From the menu at Reposado restaurant in Palo Alto, under PLATOS TRADICIONALES:

Adobo marinated grilled hanger steak [flap steak on the current menu], goat’s eye bean chile relleno, cactus tomato salad, arbol chile demi-glace


(Photo by diner Chris S.)

Later I’ll get to adobo; hanger and flap steak; goat’s eye beans; the chile relleno; and árbol chiles. My focus here is on a la parrilla, a designation I’d seen before on menus at Mexican restaurants but never thought about as anything other than an arbitrary name. But it’s not; it means ‘(charcoal) grilled’.

A parrilla is a (barbecue) grate (in another use, it refers to a grillroom, grill bar, or steak restaurant). So carne a la parrilla is meat grilled on a grate over hot coals. Alternatives would be carne a la brasa (a brasa is a live or hot coal), with the meat suspended (on a spit, say) over the coals; or carne a la plancha (a plancha is a plank or plate), with the meat on a metal plate over the coals.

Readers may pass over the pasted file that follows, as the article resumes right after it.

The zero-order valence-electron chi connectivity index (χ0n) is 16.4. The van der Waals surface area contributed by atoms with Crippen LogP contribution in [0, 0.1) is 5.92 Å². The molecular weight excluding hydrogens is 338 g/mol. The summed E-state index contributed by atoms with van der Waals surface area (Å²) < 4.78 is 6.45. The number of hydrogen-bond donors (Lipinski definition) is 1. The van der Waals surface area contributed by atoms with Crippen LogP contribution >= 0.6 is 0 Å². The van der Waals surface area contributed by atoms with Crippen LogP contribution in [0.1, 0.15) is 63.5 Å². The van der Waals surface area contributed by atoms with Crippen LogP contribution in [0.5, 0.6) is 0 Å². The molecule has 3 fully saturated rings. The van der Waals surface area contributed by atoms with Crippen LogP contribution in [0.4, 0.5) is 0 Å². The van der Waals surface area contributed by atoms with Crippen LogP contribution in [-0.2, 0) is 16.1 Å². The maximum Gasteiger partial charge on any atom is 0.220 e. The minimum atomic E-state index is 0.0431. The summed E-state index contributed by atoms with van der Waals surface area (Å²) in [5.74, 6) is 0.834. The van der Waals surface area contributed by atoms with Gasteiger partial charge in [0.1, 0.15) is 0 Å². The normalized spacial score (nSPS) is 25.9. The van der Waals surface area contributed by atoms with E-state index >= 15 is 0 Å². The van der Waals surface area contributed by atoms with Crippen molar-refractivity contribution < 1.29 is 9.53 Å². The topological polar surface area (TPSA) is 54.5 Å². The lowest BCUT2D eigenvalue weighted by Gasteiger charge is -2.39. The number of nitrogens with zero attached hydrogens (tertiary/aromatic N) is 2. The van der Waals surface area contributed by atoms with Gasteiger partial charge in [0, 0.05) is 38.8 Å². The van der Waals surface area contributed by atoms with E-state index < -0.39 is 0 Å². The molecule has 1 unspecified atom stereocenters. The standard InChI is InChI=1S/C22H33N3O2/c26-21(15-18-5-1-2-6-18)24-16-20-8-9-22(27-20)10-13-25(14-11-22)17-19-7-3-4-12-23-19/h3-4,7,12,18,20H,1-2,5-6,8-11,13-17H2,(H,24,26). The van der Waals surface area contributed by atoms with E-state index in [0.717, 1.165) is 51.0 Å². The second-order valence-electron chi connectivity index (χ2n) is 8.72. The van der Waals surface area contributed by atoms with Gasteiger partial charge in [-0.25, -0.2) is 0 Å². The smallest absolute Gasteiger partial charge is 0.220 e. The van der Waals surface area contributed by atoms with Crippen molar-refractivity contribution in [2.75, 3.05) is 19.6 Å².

Note: carne is ‘meat’ (rather than fish, shellfish, or vegetables, though they too can be grilled), but ordinarily it would be taken to refer specifically to animal meat (rather than poultry meat, though it they too can be grilled), and in fact specifically to the prototypical animal meat, that is, beef (rather than pork or rabbit etc., though they too can be grilled), and specifically to the prototypical cut of beef for grilling, a steak (rather than, say, a roast or ribs, though they too can be grilled). So carne a la parrilla is a grilled beef steak.

For other grillings, there are more specific names:

conejo a la parrilla ‘grilled rabbit’
cerdo/puerco a la parrilla ‘grilled pork’
pollo a la parrilla ‘grilled chicken’
pescado a la parrilla ‘grilled fish’
camarones a la parrilla ‘grilled shrimp’